Are IT contractors winning multiple contracts and sub-letting work to low-cost workers?

I was approached yesterday by BBC radio asking me whether I was aware of a trend that is seeing IT contractors win multiple jobs and then subletting them to low cost IT professionals from overseas. These contractors known as “Ringers” are taking a slice of the work done by others.

I know there are a lot of contractors that comment on this blog about various issues so I told the BBC journalist I would put a blog post up asking for feedback. If this phenomenon is true it would be shocking with the number of UK contractors out there looking for work.

You can either leave a comment on the blog or email Fiona Leach at the BBC direct on Fiona.leach@bbc.co.uk.

If this is true I am very interested in hearing more myself.

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I have worked with Indian I T firms that have outsourced to Korea. I have worked for USA and UK firms that oursource much I T work to India. What these firms do, is decide which work can easily be packaged, usually straightforward programming that doesnt require much interface with the customer. The issue with outsourcing, by outsourcers is the lack of control over quality, deadlines and budget. But the game is to get the money, and write contracts that avoid concrete commitments, guarantees etc. Lately, Indian firms have been increasing their costs, and their prices. In order to keep the money rolling in, they in turn outsource to their low cost providers. What we need to control is the numbers of student visas and visitors visas we issue to people who are actually coming to the UK to take jobs that would have been done by now the unemployed Brit I T worker.

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Story 1: Big consultancies with friends in government have been taking billions in taxpayers' money to deliver public sector IT projects, staffing those projects with cheap but inexperienced offshore/onshored staff, the latter enjoying further implicit taxpayer subsidies through tax-free allowances. Meanwhile thousands of UK-based IT professionals are laid off - often as a result of outsourcing from private sector companies to those same consultancies - and cannot find work at all. After years of this, the UK IT industry has largely removed its own supply chain of fresh entrants to the profession and eliminated many of its most experienced staff, further accelerating the vicious circle of perceived dependency on offshore graduate trainees.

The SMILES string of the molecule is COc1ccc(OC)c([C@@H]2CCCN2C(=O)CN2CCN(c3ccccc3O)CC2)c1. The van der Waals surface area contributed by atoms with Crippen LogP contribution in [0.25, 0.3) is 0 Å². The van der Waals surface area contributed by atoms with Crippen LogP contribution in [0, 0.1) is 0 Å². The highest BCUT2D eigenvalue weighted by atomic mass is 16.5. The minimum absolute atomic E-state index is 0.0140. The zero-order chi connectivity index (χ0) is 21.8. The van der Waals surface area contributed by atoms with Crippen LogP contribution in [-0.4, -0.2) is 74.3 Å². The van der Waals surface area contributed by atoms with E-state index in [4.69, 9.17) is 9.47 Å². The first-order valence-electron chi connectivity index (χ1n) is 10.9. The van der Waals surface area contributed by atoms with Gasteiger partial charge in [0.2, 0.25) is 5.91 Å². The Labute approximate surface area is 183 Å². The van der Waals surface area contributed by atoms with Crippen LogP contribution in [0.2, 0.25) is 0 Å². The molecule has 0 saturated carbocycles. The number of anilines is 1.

Story 2: One or two UK IT contractors may be playing this game of "ringers" and sub-contracting work on an individual basis to cheap offshore staff.

So which story do the media want to report on? Is it the one featuring big name consultancies and big name companies, people with friends in high places and money for lawyers, and the story that raises the awkward question of whether UK taxpayers should be subsidising the elimination of UK-based jobs in favour of Indian IT staff? Or is it the story featuring a handful of unknown scam artists who in their wildest dreams couldn't eliminate as many UK-based IT jobs as the big name companies and consultancies have done with exactly the same practices (and the willing support of politicians and HMRC)?

Once again, journalists are chasing the little guy while the big fish get away. Whatever happened to "follow the money"?

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